The screening in Gunma Prefecture is performed on inhabitants aged ≥60 years. As the first-stage screening, a self-administered questionnaire consisting of 20 items is distributed and examinees check applicable items and return the questionnaire to the place of the basic health examination. Examinees who check less than five items are considered normal, whereas those who check five or more items are required to undergo the MMSE as the second-stage screening, which is performed by specialists, such as health nurses. An MMSE score ≥25 indicates no abnormality. Examinees with an MMSE score ≤24 are referred to their primary care physicians or specialists. In 2003, this screening was performed in Shin-machi, Myogi-machi, Kitatachibana-mura, Kasukawa-mura, Kurohone-mura and Haruna-cho, Gunma Prefecture. There were 5139 examinees in the first-stage screening, of whom 1633 (31.8%) who checked five or more items underwent the second-stage screening. The MMSE score was ≤24 in 281 examinees (5.5%). No abnormality was observed by detailed examination in 111 subjects (2.2%), patients were referred back to their primary care physicians for observation and drug treatment in 119 cases (2.3%) and detailed examination was performed by specialists in 53 subjects (1.0%). In 2004, this screening was performed in Shin-machi, Myogi-machi, Kitatachibana-mura, Kasukawa-mura, Kurohone-mura, Haruna-cho, and Oomama-mura. There were 6921 examinees in the first-stage screening, of whom 1429 (20.6%) checked five or more items and underwent the second screening. The MMSE score was ≤24 in 228 examinees (3.3%). No abnormality was observed by detailed examination in 88 examinees (1.3%), patients were referred back to their primary care physicians for observation and drug treatment in 70 cases (1.0%) and detailed examination was performed by specialists of 70 subjects (1.0%).3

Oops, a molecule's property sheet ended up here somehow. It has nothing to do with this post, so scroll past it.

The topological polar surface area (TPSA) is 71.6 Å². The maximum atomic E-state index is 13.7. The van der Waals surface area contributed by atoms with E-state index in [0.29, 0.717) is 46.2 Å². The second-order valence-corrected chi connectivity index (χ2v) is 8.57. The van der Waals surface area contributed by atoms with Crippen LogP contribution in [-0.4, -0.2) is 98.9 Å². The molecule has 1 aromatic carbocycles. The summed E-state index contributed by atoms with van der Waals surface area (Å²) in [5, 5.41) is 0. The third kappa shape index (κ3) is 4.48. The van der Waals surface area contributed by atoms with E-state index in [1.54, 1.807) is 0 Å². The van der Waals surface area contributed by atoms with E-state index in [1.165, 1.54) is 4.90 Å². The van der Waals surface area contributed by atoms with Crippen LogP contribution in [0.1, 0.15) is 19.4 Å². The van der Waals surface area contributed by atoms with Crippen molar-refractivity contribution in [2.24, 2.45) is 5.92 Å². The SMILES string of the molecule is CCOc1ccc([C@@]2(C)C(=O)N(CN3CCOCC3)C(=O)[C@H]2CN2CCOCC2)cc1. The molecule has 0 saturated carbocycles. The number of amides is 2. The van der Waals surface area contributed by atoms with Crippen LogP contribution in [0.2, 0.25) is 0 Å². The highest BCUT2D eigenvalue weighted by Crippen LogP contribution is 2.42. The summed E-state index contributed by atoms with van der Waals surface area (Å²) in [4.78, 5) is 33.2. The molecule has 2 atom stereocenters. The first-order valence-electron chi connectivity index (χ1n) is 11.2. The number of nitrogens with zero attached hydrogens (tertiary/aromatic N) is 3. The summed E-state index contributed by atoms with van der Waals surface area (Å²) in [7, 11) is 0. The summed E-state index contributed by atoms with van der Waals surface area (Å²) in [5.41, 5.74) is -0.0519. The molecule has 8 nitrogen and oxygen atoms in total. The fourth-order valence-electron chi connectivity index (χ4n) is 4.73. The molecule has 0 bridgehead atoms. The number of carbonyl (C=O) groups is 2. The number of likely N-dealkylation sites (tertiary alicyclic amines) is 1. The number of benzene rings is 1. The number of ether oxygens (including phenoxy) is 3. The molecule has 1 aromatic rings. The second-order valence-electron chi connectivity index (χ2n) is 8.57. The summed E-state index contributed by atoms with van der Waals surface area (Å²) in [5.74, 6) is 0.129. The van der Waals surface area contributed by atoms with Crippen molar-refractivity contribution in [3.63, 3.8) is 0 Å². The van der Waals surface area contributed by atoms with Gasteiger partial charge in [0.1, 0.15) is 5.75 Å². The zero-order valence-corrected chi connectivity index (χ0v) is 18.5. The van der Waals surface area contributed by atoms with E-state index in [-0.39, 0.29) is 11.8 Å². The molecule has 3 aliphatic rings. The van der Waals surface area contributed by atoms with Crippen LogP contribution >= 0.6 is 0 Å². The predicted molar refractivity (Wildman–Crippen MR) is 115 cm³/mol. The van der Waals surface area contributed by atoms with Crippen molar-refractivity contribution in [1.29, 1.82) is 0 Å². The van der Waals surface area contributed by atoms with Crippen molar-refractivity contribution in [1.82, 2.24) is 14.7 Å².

METHOD USING THE FIVE-COG
In approximately 3000 inhabitants aged ≥65 years in Tone-cho, Ibaragi Prefecture, assessment of the mood state (Geriatric Depression Scale; GDS), activities of daily living/instrumental activities of daily living (ADL/IADL) and a cognitive function test (Five-Cog) are performed as the first-stage screening process. The Five-Cog is a cognition test specified for the diagnosis of the prodromal condition (memory, attention, inference, language and visuospatial perception). The test is displayed using a projector and can be performed in a group (maximum 50 examinees). The time required for this test is 30 min. As the second-stage screening, a structured interview and individual test are performed. Cognitive function and the mental state are evaluated in all examinees with suspected depression indicated by GDS and randomly selected examinees by psychiatric physicians. Of the inhabitants invited to the screening, 70% participated and door-to-door visits, an institution survey and a survey using care insurance applications were performed in addition to group tests. As a result, the incidence of dementia was estimated to be 10% in inhabitants aged ≥65 years (cf. previous national surveys that indicated an incidence of only 6%). The incidence of prodromal conditions was 3% for MCI (constant in each 5-year age group) and 7% for age-associated cognitive decline 1 (AACD1) memory.4
METHOD INVOLVING A SCREENING SYSTEM USING A TOUCH-PANEL COMPUTER